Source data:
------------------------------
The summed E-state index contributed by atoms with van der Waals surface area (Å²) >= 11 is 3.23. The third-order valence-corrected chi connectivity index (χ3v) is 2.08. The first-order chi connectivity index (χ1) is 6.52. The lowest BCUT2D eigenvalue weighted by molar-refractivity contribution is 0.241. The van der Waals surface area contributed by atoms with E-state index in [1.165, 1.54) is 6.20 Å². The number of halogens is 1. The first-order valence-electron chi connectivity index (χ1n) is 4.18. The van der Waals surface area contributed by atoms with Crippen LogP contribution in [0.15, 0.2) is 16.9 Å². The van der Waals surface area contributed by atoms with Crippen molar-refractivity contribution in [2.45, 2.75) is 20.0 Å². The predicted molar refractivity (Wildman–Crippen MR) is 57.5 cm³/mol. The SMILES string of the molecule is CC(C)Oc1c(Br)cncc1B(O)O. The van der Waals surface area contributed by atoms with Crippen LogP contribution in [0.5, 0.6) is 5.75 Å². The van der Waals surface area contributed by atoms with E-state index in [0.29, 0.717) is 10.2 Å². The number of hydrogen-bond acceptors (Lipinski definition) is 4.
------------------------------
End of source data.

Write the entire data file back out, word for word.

The summed E-state index contributed by atoms with van der Waals surface area (Å²) >= 11 is 3.23. The third-order valence-corrected chi connectivity index (χ3v) is 2.08. The first-order chi connectivity index (χ1) is 6.52. The lowest BCUT2D eigenvalue weighted by molar-refractivity contribution is 0.241. The van der Waals surface area contributed by atoms with E-state index in [1.165, 1.54) is 6.20 Å². The number of halogens is 1. The first-order valence-electron chi connectivity index (χ1n) is 4.18. The van der Waals surface area contributed by atoms with Crippen LogP contribution in [0.15, 0.2) is 16.9 Å². The van der Waals surface area contributed by atoms with Crippen molar-refractivity contribution in [2.45, 2.75) is 20.0 Å². The predicted molar refractivity (Wildman–Crippen MR) is 57.5 cm³/mol. The SMILES string of the molecule is CC(C)Oc1c(Br)cncc1B(O)O. The van der Waals surface area contributed by atoms with Crippen LogP contribution in [0.5, 0.6) is 5.75 Å². The van der Waals surface area contributed by atoms with E-state index in [0.29, 0.717) is 10.2 Å². The number of hydrogen-bond acceptors (Lipinski definition) is 4.